Lisa: I often resonate with parent’s deep desire to want to like love their children and want to protect them and want them to make the decisions that we think will be the most fruitful for them, and we kind of want to guide them into those spaces. I think all of that is really important for students to know. Like, I’m loved, I have somebody like cheering for me. I know that I’m loved no matter what. I think in the middle of that, sometimes on accident, we start communicating things that we don’t actually intend to communicate because every student, I mean if you have more than one child, you know both of your children are different. They’re two totally unique people who view the world through different lenses because of their own experiences. What maybe might really work for one student may not actually work the same for the other student.
I think part of the journey or the privilege that we get to have is coming alongside each person individually and really getting to know who they are, learning their story, what is God doing in their lives? I think there is something to being curious about the people that we get to walk with. I think for parents or for mentors or for friends, as we get to like walk alongside a students that are like college-age or even like post-college-age, I think there is this invitation of getting to just sit and listen and getting to know somebody for the pure joy of getting to know that person and seeing that as a gift. I think in that, there also is the discipline of at moments holding back and not sharing like, this is what I think about what’s happening in your life. There’s moments to, I think, share those encouragements, but I think there’s also moments to say maybe the discipline here is to really focus on what God is doing in their lives.
One of the things that I often even remind myself when I’m sitting with students one on one is coming back to question of what is God doing in this person’s life and how do I help them to cooperate with what God is doing? I think in that space, part of it is that I want this student or this person to own their own journey of faith and their own questions. There has to come a point where we kind of own our own belief system or we own our own dislikes and likes. I’ve worked with college students long enough and even my own journey and my own friends to see how many people actually walked away from the church or walked away from their journey of faith once graduation hit.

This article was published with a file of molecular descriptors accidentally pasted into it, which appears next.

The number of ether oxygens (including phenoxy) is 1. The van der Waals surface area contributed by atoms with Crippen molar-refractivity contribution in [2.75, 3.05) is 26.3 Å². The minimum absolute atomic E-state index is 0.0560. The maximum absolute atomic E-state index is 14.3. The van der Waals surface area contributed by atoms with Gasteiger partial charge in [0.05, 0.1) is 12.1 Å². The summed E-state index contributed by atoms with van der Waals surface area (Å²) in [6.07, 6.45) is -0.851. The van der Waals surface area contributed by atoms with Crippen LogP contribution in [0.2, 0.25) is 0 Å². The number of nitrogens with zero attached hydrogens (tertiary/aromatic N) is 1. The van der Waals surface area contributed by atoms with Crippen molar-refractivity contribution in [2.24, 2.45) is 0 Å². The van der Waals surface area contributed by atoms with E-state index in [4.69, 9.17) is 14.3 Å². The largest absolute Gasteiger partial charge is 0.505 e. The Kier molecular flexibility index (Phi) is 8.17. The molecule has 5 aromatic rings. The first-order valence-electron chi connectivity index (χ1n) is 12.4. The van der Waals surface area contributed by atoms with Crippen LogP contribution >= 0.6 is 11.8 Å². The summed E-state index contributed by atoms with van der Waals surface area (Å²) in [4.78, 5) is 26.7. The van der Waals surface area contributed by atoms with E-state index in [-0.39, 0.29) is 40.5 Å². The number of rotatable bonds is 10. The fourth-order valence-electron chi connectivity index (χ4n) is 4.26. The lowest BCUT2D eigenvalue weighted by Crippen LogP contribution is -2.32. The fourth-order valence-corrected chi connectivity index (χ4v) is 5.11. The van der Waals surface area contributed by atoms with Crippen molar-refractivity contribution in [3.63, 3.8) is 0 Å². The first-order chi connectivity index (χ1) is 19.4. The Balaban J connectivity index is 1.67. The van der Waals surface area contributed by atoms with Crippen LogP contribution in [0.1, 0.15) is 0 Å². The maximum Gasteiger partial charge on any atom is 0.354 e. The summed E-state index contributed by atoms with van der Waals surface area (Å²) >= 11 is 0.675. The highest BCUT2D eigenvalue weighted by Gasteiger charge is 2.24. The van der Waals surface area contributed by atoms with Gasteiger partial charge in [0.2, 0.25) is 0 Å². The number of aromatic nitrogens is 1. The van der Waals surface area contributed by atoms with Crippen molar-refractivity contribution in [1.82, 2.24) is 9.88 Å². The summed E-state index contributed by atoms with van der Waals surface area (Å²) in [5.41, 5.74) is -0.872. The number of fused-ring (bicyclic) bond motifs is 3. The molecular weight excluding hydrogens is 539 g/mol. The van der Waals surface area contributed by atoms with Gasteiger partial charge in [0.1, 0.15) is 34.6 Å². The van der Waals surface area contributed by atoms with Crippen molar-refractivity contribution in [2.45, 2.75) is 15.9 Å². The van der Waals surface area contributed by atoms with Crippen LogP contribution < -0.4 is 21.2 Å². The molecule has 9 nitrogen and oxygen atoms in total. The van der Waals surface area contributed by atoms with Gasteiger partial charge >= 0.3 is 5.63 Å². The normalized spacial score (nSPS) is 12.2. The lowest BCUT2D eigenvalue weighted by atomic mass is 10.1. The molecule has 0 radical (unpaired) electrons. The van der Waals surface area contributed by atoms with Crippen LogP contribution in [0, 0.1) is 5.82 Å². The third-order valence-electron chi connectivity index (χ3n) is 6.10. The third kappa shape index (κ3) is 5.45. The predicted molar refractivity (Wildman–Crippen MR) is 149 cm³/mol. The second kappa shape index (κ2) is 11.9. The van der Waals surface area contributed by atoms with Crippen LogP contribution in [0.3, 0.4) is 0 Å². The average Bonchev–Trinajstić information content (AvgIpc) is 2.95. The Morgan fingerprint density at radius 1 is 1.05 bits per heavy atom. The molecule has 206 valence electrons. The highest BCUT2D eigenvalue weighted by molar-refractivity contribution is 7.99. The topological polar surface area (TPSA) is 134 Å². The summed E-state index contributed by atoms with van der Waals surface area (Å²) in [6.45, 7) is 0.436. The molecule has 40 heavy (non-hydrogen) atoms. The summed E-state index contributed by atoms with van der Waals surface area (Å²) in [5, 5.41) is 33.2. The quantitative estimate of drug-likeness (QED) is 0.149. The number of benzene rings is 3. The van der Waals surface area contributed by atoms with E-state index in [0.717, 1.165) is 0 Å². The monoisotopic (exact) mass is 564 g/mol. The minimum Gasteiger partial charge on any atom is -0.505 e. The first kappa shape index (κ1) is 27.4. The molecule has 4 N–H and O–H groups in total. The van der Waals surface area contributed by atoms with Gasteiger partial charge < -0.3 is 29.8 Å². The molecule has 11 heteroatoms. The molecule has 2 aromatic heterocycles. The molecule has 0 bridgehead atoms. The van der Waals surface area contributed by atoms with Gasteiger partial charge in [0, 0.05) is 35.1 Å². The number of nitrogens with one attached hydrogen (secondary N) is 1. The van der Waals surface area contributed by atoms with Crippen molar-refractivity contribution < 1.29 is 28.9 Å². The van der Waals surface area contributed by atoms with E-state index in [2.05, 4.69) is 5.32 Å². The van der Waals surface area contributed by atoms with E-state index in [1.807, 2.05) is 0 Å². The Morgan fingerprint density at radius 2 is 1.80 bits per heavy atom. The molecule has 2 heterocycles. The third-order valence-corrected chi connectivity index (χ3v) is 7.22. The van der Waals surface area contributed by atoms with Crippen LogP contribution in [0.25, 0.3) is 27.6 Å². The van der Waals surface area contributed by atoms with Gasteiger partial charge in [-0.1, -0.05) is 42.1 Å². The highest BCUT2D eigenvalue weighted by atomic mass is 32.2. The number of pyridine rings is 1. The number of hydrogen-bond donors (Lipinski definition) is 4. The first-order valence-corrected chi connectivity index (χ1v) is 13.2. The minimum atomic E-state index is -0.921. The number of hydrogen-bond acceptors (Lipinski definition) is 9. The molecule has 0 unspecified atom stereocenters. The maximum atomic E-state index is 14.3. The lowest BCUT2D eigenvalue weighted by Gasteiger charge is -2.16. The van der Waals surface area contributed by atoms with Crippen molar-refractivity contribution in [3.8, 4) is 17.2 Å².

“There has to come a point where we kind of own our own belief system or we own our own dislikes and likes.”
It makes me ask the question of, did we or did they not have their own space to actually own their own journey of faith to have a real meaningful relationship with God? I think part of the gift that we have is to come alongside and help them to ask those questions. Especially those of us that are a little bit further along on the journey, we can sometimes anticipate what those are. We can actually ask some really good informative questions that will help them to ask good questions of God as well. I think there are a lot of great resources out there, but I would say my strongest encouragement would be if you can learn to more and more sit with someone and hear their story and love them just as they are and be aware of if I’m communicating judgment or my own lovely thoughts, that we would I think just be self aware about that. And figure out like what does it then look like to … because we’re all going to be in community with it. If this is your family, like you’re all stuck together.
I think there is something to that’s just going to be a part of the relationship and it’s part of them growing and individuating into being adults, which is always hard to let go. But I think there is a gift in them asking those hard questions. I think the hardest part is when you see them going down a road that you think is going to be harmful for them, and I think there is something to figuring out how do I walk alongside my student in that and not necessarily try to control or direct that piece? That’s hard because what that is actually asking is God growing faith in you and trusting that God is sovereign even over things that could be challenging or things that are hard.